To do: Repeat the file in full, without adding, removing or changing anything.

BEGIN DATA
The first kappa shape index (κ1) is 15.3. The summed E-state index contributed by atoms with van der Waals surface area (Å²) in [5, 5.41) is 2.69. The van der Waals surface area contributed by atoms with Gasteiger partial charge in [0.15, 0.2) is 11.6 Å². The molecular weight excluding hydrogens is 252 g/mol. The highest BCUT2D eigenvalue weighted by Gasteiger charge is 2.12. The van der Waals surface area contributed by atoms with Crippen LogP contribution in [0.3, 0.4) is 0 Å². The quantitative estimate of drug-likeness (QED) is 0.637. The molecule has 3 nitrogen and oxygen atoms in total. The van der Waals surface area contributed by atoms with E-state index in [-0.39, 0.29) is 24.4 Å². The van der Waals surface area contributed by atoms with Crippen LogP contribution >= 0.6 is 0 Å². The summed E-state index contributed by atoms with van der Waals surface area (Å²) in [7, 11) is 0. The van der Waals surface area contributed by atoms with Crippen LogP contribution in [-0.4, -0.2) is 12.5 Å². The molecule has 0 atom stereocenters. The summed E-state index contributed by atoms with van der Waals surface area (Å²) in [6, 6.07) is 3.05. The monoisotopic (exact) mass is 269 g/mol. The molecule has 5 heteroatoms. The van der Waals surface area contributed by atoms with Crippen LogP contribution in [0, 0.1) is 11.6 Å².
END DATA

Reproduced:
The first kappa shape index (κ1) is 15.3. The summed E-state index contributed by atoms with van der Waals surface area (Å²) in [5, 5.41) is 2.69. The van der Waals surface area contributed by atoms with Gasteiger partial charge in [0.15, 0.2) is 11.6 Å². The molecular weight excluding hydrogens is 252 g/mol. The highest BCUT2D eigenvalue weighted by Gasteiger charge is 2.12. The van der Waals surface area contributed by atoms with Crippen LogP contribution in [0.3, 0.4) is 0 Å². The quantitative estimate of drug-likeness (QED) is 0.637. The molecule has 3 nitrogen and oxygen atoms in total. The van der Waals surface area contributed by atoms with E-state index in [-0.39, 0.29) is 24.4 Å². The van der Waals surface area contributed by atoms with Crippen LogP contribution >= 0.6 is 0 Å². The summed E-state index contributed by atoms with van der Waals surface area (Å²) in [7, 11) is 0. The van der Waals surface area contributed by atoms with Crippen LogP contribution in [-0.4, -0.2) is 12.5 Å². The molecule has 0 atom stereocenters. The summed E-state index contributed by atoms with van der Waals surface area (Å²) in [6, 6.07) is 3.05. The monoisotopic (exact) mass is 269 g/mol. The molecule has 5 heteroatoms. The van der Waals surface area contributed by atoms with Crippen LogP contribution in [0, 0.1) is 11.6 Å².